Biomass for Water Treatment: Biosorbent, Coagulants and Flocculants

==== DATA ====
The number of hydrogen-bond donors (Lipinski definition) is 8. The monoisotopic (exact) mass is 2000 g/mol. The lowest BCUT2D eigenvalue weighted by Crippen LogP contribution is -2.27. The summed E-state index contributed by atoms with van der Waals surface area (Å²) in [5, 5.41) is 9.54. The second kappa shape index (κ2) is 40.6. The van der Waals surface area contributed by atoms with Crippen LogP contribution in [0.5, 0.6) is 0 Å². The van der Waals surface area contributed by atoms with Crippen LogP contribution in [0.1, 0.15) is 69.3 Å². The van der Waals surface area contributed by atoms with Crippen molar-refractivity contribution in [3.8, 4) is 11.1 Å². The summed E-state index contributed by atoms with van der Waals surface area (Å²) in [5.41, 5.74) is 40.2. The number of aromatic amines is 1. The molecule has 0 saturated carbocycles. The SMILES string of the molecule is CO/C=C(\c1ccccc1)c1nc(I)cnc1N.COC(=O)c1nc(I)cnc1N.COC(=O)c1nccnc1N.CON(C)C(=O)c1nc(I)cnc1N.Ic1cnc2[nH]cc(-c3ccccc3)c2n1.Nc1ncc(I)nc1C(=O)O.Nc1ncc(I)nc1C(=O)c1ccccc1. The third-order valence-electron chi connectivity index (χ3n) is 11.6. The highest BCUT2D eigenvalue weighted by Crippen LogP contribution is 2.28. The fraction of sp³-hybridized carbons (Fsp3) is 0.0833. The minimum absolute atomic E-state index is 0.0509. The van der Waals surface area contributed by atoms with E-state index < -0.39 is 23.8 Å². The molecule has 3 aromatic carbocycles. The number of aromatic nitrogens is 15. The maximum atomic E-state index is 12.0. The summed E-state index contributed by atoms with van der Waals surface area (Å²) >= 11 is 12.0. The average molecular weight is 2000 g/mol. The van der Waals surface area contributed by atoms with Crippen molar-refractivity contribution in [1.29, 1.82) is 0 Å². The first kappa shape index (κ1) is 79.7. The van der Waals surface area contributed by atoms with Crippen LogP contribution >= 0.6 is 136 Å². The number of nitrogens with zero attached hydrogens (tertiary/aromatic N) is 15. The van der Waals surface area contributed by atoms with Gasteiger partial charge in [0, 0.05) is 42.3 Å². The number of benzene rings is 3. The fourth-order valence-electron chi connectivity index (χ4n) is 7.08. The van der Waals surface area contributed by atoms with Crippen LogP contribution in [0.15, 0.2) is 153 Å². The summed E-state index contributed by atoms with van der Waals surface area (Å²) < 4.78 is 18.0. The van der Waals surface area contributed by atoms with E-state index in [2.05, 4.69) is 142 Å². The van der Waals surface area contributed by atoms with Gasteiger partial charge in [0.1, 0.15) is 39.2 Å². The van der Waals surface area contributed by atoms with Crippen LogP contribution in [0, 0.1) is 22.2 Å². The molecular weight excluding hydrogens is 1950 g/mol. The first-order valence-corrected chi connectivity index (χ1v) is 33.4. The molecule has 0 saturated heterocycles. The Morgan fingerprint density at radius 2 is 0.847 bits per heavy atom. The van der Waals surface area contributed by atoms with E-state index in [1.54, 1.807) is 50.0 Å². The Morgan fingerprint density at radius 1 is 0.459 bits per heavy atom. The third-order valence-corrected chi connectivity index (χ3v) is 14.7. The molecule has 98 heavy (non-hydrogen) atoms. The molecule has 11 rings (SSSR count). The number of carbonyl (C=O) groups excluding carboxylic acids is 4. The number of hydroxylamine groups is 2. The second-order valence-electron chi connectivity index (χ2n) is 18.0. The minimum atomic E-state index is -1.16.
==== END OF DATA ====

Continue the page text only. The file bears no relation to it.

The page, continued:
The number of studies on the use of biomaterials for the removal of hazardous compounds from aqueous solutions has risen sharply over the past few years. Technologies currently called biosorption (also biocoagulation and bioflocculation) have received considerable attention from numerous researchers working in water treatment field. They have many advantages over conventional methods because they use renewable and inexpensive materials, and possess good ability for the recovery of pollutants such as metals, dyes and phenolic compounds. This chapter presents the vast array of biomaterials—bacteria, fungi, seaweeds, some lignocellulosic biomass such as plants and agricultural by-products—that have been investigated for their performance for the removal of hazardous compounds as biosorbents, coagulants or bioflocculants. The biomaterial characteristics, the efficiency and mechanisms of removing different pollutants, and the various factors that influence this removal are reviewed. The reactions between the pollutant and the biomaterial are generally based on physico-chemical interactions between the pollutant and functional groups of the biomass. Thus, the uptake ability of some compounds (organic or inorganic) by a given biomass depends not only of its physico-chemical properties and the type of contaminant, but also on the environmental conditions (particularly pH, temperature and ionic strength).